Sample Size Determination

The sample size was estimated from the study population using a sample size calculator version 2.0.2 by Relief Applications. Using a 95% confidence level and a precision rate of 0.05, this gives a sample size of 1185 household heads from the total household population of (3 587 724).


Data Analysis

Data was obtained from household head through the use of semi-structured questionnaire after it was pre-tested. The data was analysed using statistical package STATA version 14.0. Logistics regression analysis was run to determine possible association between socio-demographic characteristics of respondents and WTP for premium for the proposed SLeNSHI. Based on a logistic regression analysis, WTP for premium may be determined or predicted by the district where individuals reside, location of residence, age, gender, marital status, religion, monthly income, and educational qualification. All statistical tests were conducted at the level of significance P< .05.


Willingness to Pay Valuation Model

The WTP for the proposed SLeNSHI was estimated according to the contingent valuation model. The contingent valuation model is considered to be an important survey model to bring out the WTP for services and public goods in developing countries in a hypothetical market that can generate estimates for unimplemented public policies or projects11,12 as in the case of this study. In contingent valuation, the proposed market is clearly explained to participants (contingency) and a number of questions are asked to point out the maximum amount the respondent would be willing to contribute. As a result of its flexibility, many studies have used the contingent valuation method worldwide to estimate the WTP,13 which includes Northern Ethiopia, China,12 Ghana11 and South Sudan.14 This method has been widely used in different areas of studies as in environmental, cultural, health, tourism and transport.15 The contingent valuation has been stated as a leading preference method rather than a revealed preference method for identifying directly the overall economics values; both use value and non-use values of a product or service in a form of opinion.15

In general, WTP can be more or less elicited in three main approaches using contingent valuation. The first approach is through open-ended questions. Under this approach, the respondent is questioned on how much he/she will be willing to pay for a previously described good or service. The next approach is by using payment cards; in this approach, the participants are presented with a couple of possible payment amounts options and one is chosen nearest to their valuation. The final model is to use dichotomous choice questions. In this approach, the individual are asked (are you willing to pay X, Yes or No?) after been presented with a described hypothetical amount16 the last method is the one used in this study.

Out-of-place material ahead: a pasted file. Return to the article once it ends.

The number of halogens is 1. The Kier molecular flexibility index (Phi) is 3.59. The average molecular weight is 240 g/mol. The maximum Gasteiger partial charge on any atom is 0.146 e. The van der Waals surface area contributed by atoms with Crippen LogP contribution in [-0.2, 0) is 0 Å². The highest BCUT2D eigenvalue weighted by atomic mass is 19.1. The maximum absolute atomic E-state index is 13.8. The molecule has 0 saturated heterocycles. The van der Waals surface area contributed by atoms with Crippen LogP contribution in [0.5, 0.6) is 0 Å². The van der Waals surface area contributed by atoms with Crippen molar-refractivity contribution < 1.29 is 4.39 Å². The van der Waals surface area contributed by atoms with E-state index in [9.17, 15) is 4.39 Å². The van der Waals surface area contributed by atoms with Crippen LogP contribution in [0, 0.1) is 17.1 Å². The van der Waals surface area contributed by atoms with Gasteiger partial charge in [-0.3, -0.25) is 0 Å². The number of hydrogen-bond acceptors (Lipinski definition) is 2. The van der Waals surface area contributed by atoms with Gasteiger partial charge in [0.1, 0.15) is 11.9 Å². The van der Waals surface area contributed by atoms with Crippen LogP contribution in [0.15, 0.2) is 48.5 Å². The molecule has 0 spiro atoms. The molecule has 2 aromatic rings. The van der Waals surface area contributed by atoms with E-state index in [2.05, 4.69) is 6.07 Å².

Under this dichotomous method, the respondent is given two different amounts; hence the second amount is dependent on the feedback from the first charges. If the participant responds ‘yes’ to the first charge, a second charge twice higher than the first would be presented. If the participant responded ‘no’ to the first charge, a second lower charge than the first would be presented.11,16,17 In an assumption, it is possible to estimate the WTP using the linear econometric model as follows:

(1) WTPizi,ui=ziβ+ui

The zi represents a vector of independents variable, β is a vector of parameters and ui is the term of error assumed to be disseminated randomly and independently with zero as mean and constant variance, σ2.

Let the first charge number be “q1” and the second charge“q2” and then the person will have the following probability result:

  1. When the individual answers ‘yes’ to the first question and ‘no’ to the second question, then q2 > q1. In such an instance, we then deduce that q1 ≤ WTP < q2.

  2. When the individual answers ‘yes’ to the first question and ‘yes’ to the second one, then q2 ≤ WTP < ∞.

  3. When the individual answers ‘no’ to the first question and ‘yes’ to the second one, then q2 < q1. In such a case, we have q2 ≤ WTP < q1.